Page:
Haydn and Mysliveček Provide a Memorable Evening, Full of Delights

United KingdomUnited Kingdom Haydn, Mysliveček: Susanna Hurrell (Gasparina); Rachel Kelly (Apollonia); Kitty Whately (Don Ettore); Robert Murray (Don Pelagio); Orchestra of Classical Opera/Ian Page. Wigmore Hall, London, 19.9.2016. (CC)

Haydn – Symphony No.34 in D minor
Mysliveček – Semiramide: Arias
Haydn – La Canterina

This was a delightful idea; a concert featuring music from 1766 (250 years ago exactly). Although part of the Mozart 250 series, the concert comprised the delightful juxtaposition of Haydn and Mysliveček. Mozart himself comes along later in the season, with Die Schuldigkeit des erten Gebots (in English), Apollo et Hyacinthus and the first four keyboard concertos featuring Kristian Bezuidenhout.

First we heard a Haydn Symphony, No. 34 in D minor, which was probably written around 1766, a piece that already has one foot in the Sturm und Drang of the 1770s. It begins with a lachrymose, extended Adagio, in this performance notable for its beautifully balanced strings and its real sense of profundity. In contrast, the rustic, rasping natural horns of the ensuing Allegro, with its lovely harpsichord continuo and a wonderful pair of oboes that took the music out into the open air; rusticity once more hung over the dance of the Menuet and Trio. True, some string detail got lost in the louder outbursts of the finale (at least from the very back of the hall), but there was no doubting the vim of the final Presto assai.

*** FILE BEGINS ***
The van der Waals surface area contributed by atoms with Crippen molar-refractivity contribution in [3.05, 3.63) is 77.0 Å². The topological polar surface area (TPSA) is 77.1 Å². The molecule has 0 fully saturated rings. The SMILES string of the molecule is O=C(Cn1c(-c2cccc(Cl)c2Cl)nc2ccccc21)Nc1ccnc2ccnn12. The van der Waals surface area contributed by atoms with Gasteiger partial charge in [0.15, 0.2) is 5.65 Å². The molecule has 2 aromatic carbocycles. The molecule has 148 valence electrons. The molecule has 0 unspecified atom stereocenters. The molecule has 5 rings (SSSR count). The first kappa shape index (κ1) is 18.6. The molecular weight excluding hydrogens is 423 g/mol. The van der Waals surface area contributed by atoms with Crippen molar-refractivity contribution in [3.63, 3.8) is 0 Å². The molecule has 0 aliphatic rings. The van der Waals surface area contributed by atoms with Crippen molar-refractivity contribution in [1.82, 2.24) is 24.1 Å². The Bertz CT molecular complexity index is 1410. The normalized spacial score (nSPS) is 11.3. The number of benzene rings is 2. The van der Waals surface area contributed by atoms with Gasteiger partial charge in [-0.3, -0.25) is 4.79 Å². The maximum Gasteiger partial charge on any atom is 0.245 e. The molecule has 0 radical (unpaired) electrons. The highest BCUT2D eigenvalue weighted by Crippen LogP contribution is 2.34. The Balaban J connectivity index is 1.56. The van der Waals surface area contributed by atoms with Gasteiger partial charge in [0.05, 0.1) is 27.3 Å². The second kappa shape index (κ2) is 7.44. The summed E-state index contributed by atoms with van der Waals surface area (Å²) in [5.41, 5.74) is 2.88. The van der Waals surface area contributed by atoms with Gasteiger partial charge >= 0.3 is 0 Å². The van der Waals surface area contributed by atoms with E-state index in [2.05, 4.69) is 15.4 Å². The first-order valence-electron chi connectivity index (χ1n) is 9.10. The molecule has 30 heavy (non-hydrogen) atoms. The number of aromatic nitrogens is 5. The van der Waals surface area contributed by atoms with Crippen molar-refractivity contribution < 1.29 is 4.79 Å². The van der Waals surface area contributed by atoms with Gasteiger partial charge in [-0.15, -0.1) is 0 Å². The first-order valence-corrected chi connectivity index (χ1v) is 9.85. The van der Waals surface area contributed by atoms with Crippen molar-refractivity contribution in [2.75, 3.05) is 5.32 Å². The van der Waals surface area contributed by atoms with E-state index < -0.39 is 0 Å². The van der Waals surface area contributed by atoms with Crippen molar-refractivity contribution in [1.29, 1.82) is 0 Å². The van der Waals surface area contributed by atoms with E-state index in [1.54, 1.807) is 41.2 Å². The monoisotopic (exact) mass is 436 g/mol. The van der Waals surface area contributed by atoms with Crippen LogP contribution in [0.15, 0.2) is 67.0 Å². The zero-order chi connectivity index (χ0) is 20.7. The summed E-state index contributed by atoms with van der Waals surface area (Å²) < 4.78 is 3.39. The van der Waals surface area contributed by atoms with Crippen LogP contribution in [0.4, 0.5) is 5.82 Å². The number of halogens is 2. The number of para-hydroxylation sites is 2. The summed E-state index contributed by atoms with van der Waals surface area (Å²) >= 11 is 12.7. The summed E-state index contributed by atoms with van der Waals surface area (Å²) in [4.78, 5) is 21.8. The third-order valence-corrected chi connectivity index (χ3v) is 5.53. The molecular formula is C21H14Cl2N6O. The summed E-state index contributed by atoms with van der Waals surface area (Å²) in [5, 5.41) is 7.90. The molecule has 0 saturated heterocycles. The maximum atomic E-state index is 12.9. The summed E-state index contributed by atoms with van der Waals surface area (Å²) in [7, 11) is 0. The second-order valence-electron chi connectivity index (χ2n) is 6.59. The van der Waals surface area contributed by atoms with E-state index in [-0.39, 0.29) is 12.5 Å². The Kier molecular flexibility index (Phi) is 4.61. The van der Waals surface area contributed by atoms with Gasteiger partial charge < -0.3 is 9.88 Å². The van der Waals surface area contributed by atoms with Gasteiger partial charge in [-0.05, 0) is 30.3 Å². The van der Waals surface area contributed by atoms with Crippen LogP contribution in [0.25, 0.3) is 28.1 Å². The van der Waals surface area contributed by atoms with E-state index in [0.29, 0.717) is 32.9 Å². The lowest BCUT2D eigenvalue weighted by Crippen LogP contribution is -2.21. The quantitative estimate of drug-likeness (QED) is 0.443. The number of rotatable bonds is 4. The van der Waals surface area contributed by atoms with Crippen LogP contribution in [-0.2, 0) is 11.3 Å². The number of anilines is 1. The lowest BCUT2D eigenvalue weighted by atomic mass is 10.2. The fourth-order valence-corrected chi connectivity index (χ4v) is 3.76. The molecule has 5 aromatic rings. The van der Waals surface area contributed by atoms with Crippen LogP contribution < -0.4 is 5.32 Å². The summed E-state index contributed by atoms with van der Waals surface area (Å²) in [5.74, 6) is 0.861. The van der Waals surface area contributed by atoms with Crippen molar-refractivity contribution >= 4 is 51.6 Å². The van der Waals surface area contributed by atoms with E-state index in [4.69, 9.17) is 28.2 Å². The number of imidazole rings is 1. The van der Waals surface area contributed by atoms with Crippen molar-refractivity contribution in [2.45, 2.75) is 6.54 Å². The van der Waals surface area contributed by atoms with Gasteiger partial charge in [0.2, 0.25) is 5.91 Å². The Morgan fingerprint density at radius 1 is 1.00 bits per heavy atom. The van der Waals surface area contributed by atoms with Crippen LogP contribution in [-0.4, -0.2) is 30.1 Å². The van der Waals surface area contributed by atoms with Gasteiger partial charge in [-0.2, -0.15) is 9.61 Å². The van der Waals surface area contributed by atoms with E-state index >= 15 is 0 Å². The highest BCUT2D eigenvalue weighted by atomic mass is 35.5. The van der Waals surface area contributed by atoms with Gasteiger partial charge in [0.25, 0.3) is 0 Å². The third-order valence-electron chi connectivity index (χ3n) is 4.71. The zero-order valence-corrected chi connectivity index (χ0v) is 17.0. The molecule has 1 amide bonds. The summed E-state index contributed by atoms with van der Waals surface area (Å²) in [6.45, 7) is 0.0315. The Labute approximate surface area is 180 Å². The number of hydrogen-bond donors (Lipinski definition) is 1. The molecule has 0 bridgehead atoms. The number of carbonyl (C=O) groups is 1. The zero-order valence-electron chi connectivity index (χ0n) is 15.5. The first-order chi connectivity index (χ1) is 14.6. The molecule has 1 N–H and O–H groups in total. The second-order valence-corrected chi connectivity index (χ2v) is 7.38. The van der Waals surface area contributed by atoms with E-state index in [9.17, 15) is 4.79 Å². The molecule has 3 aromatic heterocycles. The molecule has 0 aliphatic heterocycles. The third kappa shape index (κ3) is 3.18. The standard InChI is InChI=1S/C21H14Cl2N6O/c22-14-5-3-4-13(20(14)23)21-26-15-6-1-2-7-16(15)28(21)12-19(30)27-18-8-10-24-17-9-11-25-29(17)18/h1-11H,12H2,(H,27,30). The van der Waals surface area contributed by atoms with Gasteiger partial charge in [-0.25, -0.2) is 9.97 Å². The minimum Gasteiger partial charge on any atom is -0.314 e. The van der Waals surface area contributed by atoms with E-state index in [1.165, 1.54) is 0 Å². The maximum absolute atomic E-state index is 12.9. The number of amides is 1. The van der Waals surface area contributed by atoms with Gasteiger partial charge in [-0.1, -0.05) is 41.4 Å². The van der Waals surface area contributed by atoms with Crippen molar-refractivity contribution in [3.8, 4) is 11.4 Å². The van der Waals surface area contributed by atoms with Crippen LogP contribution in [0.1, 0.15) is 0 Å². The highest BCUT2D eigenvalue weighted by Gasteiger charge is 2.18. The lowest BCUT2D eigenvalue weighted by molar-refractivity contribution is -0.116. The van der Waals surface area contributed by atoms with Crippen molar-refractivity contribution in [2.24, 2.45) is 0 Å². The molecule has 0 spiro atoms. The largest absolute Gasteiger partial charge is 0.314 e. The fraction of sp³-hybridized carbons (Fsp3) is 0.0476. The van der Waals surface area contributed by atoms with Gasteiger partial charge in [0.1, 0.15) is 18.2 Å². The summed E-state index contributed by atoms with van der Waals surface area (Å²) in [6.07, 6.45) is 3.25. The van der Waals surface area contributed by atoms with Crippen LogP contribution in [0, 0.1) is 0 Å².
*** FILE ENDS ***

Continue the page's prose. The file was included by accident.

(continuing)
The Proms this year furnished us with one Semiramide: Rossini’s epic. Here was a sequence of four arias from Mysliveček’s take: this was, in fact, the first of Mysliveček’s operas. Admired by Mozart, Mysliveček is nowadays sidelined as a curiosity, but his expertly crafted music shouts out for further exploration, as this teaser of four arias showed. Tenor Robert Murray despatched Ircano’s dramatic ‘Talor se il vento freme’ with aplomb, his voice fluid in runs yet strong, his brief cadenza a thing of wonder. Unfortunately mezzo Kitty Whately’s ‘Tu mi disprezzi ingrate’ (Tamiri) was blemished by over-vibrato; much better was Rachel Kelly’s full and clear ‘Di Scatalce il rifiuto’, (Semiramide), her diction excellent. The lyric, pastoral central section (‘Il pastor se torna aprile’) was simply glorious. Finally, the beautiful soprano of Susanna Hurrell featured in Mirteo’s ‘Fiumicel, che s’ode appena’; the rapid runs were particularly notable for their accuracy and sense of ease. Revelatory music, impeccably performed. Unfortunately Ailish Tynan, who was originally scheduled to sing soprano, was indisposed; but there was strictly no sense of second best here.

Haydn’s first opera, La Canterina (The Singing Girl, sometimes translated as The Diva) is a brief two-acter about the con artist Gasparina, her friend Apollonia (who pretends to be her mother), the wealthy Don Palagio who is both landlord and singing teacher, and Don Ettore, another victim of Gasparina’s financial and material machinations. The music itself is stock full of delights, especially in a performance as vivacious at this – the same forces, incidentally, recently gave a performance of this opera at Eisenstadt. Supertitles were projected on the back wall of the stage, a blessing as there was no included libretto (and we will forgive the ‘eek out a living’ mistake without a hint of a scream).

As Gasparina, soprano Susanna Hurrell excelled, her mock melodramatic aria in act 1 (as part of the singing lesson) a wonder, the orchestral sonority coloured by the use of cors anglais. Hurrell’s account was throughout intensely characterful. Mezzo Kitty Whately was strong in the trouser role of Don Ettore.

Rachel Kelly was a resonant Apollonia, the character that gets to kick the whole shebang off; while Robert Murray delighted and astonished (vocally, the latter) as the misguided Don Palagio. Ian Page paced the drama to perfection, while the orchestra revelled in Haydn’s simply delicious scoring. The highlight was, perhaps, the energetic quartet at the end of the frirst act.

A memorable, evening, chock full of delights.

Colin Clarke

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